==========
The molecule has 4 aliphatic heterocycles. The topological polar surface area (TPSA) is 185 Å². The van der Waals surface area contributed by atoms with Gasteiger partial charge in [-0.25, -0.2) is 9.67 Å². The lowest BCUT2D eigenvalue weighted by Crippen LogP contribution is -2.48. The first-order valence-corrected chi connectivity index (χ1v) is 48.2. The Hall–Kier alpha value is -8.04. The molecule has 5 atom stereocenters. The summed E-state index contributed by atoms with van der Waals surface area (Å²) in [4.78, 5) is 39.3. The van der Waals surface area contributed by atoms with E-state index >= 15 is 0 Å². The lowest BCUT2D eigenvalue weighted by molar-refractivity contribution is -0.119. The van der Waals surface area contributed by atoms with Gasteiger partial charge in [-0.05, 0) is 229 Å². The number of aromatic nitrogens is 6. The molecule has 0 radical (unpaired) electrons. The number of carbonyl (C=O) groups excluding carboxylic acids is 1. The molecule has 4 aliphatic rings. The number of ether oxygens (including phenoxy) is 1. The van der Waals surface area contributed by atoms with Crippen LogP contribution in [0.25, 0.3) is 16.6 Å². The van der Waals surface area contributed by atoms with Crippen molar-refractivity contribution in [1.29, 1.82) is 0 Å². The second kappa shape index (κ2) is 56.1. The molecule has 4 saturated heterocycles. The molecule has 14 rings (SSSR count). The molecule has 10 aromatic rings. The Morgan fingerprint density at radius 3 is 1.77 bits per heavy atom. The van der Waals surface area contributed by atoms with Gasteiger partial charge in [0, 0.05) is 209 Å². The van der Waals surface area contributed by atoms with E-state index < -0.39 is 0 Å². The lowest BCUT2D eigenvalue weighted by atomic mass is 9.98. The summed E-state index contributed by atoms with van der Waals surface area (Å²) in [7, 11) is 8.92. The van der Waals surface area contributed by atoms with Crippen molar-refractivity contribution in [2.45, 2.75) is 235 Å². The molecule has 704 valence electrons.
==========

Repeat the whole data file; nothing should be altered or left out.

The molecule has 4 aliphatic heterocycles. The topological polar surface area (TPSA) is 185 Å². The van der Waals surface area contributed by atoms with Gasteiger partial charge in [-0.25, -0.2) is 9.67 Å². The lowest BCUT2D eigenvalue weighted by Crippen LogP contribution is -2.48. The first-order valence-corrected chi connectivity index (χ1v) is 48.2. The Hall–Kier alpha value is -8.04. The molecule has 5 atom stereocenters. The summed E-state index contributed by atoms with van der Waals surface area (Å²) in [4.78, 5) is 39.3. The van der Waals surface area contributed by atoms with E-state index >= 15 is 0 Å². The lowest BCUT2D eigenvalue weighted by molar-refractivity contribution is -0.119. The van der Waals surface area contributed by atoms with Gasteiger partial charge in [-0.05, 0) is 229 Å². The number of aromatic nitrogens is 6. The molecule has 0 radical (unpaired) electrons. The number of carbonyl (C=O) groups excluding carboxylic acids is 1. The molecule has 4 aliphatic rings. The number of ether oxygens (including phenoxy) is 1. The van der Waals surface area contributed by atoms with Crippen LogP contribution in [0.25, 0.3) is 16.6 Å². The van der Waals surface area contributed by atoms with Crippen molar-refractivity contribution in [1.29, 1.82) is 0 Å². The second kappa shape index (κ2) is 56.1. The molecule has 4 saturated heterocycles. The molecule has 14 rings (SSSR count). The molecule has 10 aromatic rings. The Morgan fingerprint density at radius 3 is 1.77 bits per heavy atom. The van der Waals surface area contributed by atoms with Gasteiger partial charge in [0, 0.05) is 209 Å². The van der Waals surface area contributed by atoms with E-state index < -0.39 is 0 Å². The lowest BCUT2D eigenvalue weighted by atomic mass is 9.98. The summed E-state index contributed by atoms with van der Waals surface area (Å²) in [7, 11) is 8.92. The van der Waals surface area contributed by atoms with Crippen molar-refractivity contribution in [2.45, 2.75) is 235 Å². The molecule has 704 valence electrons.